We first met esteemed mix engineer Michael Brauer in Tape Op #37 in 2003, when Mike Caffrey interviewed him about his multi-bus mixing technique. Some 16 years later Michael and I sat down at his new space, BrauerSound Studios, to discuss his career path and unique mixing techniques. He's crossed genres frequently, working as a mixer on projects by artists as varied as Luther Vandross, Aretha Franklin, the Rolling Stones, Tony Bennett, Coldplay, John Mayer, Calle 13, Angelique Kidjo, Phoenix, Bon Jovi, M. Ward, Grandaddy [Tape Op #7], Caveman, James Bay, and Grizzly Bear.
All archive photos and captions courtesy of MB.

I realized that I've never known how you got your start in this business.

The start is always because of one particular record. Until then, you're just slaving away. Suddenly, one day a record comes out and you become successful, and people say, "Who is that?" For me it was kind of a slow ramp. I was at MediaSound; I got hired there in '76. I went from intern to head of the interns in the shipping department, and then assistant, within a year. Then I was staff engineer within two years. Back then, it really wasn't a stretch. You could become a staff engineer in a studio that had three rooms, with six or seven senior engineers. They had senior engineers and assistants, and eventually the assistants would move up into the engineering positions. That studio was well known for R&B.

Who was managing it back then?

It was managed by Susan Planer, a woman we all loved dearly who passed away. And it was owned by John Roberts, Joel Rosenman, Bob Walters, and Harry Hirsch. John and Joel financed Woodstock. They needed a place to mix the show [movie and album], so they opened this studio called MediaSound.

When I interviewed Tony Bongiovi [Tape Op #127], he talked about mixing it.

Bob Clearmountain [#129, #84] went from intern to assistant engineer right away. He was one of the early ones there to be mixing. It was an incredible group of people. The success rate of the engineers that came out of that studio is really quite impressive. I was doing a lot of records. During the day, we'd be recording commercials. You couldn't make any records during the day, because all the musicians were getting paid double and triple scale [on commercials]. Between nine and five is when we'd be recording and mixing. Two days later, you'd hear it on the radio. From six o'clock to two o'clock, we'd be making records. We'd be doing double shifts, seven days a week. I don't remember what a weekend felt like. It didn't matter. I started late when I got hired there; I was 25. I'd been on the road with a band, and I didn't want that kind of life. I'd been out of college for a couple of years. You learn by starting to do overdubs. I started by recording Sesame Street. You had to start off being able to do Sesame Street, because it was all live; a room of ten musicians going right to 4-track and mono. Everything was done at the same time, and it was done live. That's how you really cut your teeth. Fred Christie was the senior engineer who mentored me and many others. Eventually there was a lot of R&B coming in. I was working with Luther Vandross during the day. He was the top jingle singer at the time. He was doing all the main ads; McDonalds, Coca-Cola, you name it. He was the lead on that.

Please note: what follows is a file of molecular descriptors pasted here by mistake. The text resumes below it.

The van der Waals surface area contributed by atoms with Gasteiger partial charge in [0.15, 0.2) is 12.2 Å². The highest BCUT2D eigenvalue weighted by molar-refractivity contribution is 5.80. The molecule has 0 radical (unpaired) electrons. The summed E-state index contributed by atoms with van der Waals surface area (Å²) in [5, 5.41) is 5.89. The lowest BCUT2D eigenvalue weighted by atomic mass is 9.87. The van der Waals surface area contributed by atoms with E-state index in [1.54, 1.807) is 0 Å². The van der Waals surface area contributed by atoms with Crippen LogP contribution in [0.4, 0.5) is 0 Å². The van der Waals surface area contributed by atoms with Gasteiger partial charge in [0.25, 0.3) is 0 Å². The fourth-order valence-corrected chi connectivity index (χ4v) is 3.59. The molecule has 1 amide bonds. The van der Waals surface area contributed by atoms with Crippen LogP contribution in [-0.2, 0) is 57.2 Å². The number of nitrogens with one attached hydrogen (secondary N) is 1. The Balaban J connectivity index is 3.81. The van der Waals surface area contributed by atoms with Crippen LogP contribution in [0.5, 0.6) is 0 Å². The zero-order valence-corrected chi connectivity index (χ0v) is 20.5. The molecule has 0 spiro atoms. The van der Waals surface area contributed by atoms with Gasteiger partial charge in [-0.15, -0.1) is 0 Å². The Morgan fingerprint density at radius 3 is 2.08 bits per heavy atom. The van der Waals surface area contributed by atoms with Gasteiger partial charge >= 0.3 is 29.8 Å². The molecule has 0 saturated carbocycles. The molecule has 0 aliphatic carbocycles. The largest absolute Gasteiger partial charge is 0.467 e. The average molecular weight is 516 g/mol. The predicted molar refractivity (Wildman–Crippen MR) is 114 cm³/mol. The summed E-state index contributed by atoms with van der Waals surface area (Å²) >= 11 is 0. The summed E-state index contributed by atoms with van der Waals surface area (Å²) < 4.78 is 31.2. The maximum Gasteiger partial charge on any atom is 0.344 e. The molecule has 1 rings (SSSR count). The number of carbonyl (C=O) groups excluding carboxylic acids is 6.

He could just nail it?

He was beyond belief. There was the same group of background singers for all these dates. You saw them day and night. Same with these musicians. You'd see Will Lee in the day and again at night. You'd see Paul Shaffer, Allan Schwartzberg, and Bob Babbitt when he moved from Motown. Great musicians. The list goes on and on. I think I was one of the first to record Marcus Miller at Media when he was first breaking out. And great, great arrangers. It was just a wealth of beautiful, great music. We were doing record after record, day-in-day-out. It was mostly R&B. Van McCoy was there for a time. Fatback Band. Tony Bongiovi was doing all the big Motown and funk. Then one day this Italian producer, [Jacques] Fred Petrus, was producing this new act in the studio. It was just a band; they didn't have a name. If they became successful, then they'd put a band together. They were at Power Station, and they were having a tough time getting the right mix and couldn't find the right vocalist either. Yvonne Lewis, the vocal contractor there was a good friend of mine, because...

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